The case of the EPA building renovation was the first large-scale event to demonstrate TILT. The fact that numerous employees developed chemical intolerance following this exposure served as early evidence for TILT as a new medical problem that can evolve in some sick building occupants.
Miller and Prihoda , who surveyed Gulf War veterans, chemically intolerant patients, surgical implant patients, and a control group, used the QEESI to identify individuals who reported developing multisystem symptoms and new-onset intolerances for structurally unrelated chemicals, foods, and drugs which they had previously tolerated and are tolerated by most people. This recurrent pattern of illness following major exposure events occurring in unrelated individuals seen by different doctors in different countries supports a shared underlying mechanism.
Exposures and associated symptoms reported by individuals involved in the WTC collapse closely parallel symptoms of the Gulf War veterans, EPA workers, and others reporting TILT following exposures to combustion products and synthetic organics from building and furnishing materials. Dust samples from the WTC wreckage contained complex mixtures including PAHs (combustion products), pesticides, PCBs (building materials), polychlorinated dibenzodioxins, phthalate esters, and brominated diphenyl ethers (used as fire retardants) . It remains unclear which specific chemicals or chemical combinations are responsible for TILT initiation.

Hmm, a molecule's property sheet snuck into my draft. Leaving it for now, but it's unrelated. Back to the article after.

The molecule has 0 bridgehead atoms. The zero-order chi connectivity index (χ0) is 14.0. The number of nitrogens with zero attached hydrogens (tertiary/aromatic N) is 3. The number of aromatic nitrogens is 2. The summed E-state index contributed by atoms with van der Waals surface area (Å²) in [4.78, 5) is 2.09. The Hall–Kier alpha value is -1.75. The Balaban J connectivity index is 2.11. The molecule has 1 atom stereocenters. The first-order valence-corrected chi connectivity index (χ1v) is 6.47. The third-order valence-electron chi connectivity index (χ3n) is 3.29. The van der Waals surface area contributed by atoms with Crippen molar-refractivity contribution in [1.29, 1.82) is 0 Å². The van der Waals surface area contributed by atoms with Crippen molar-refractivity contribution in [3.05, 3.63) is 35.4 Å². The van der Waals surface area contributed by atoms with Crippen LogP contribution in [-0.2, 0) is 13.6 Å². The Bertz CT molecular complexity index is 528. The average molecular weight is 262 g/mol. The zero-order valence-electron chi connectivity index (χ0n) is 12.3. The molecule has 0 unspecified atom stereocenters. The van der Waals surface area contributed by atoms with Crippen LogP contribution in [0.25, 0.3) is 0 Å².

Pesticides were implicated in at least two of the initiating events explored in this analysis, namely, the Gulf War and casino workers examples. As early as the 1960s, occupational health practitioners observed that some individuals who “recovered” from acute pesticide poisoning experienced protracted multisystem symptoms . In the same report, 20 of 114 victims stated that even 3 years later they could no longer tolerate pesticides and became symptomatic from merely a “whiff” of pesticides. Among a group of Nicaraguan agricultural workers, Rosenstock et al.  noted decrements in neuropsychological performance that persisted years after accidental organophosphate intoxication. Various studies have similarly shown persistent memory difficulties, cognitive problems, motor impairment, mood alteration, fatigue, and other symptoms following organophosphate pesticide exposure [3, 60, 61].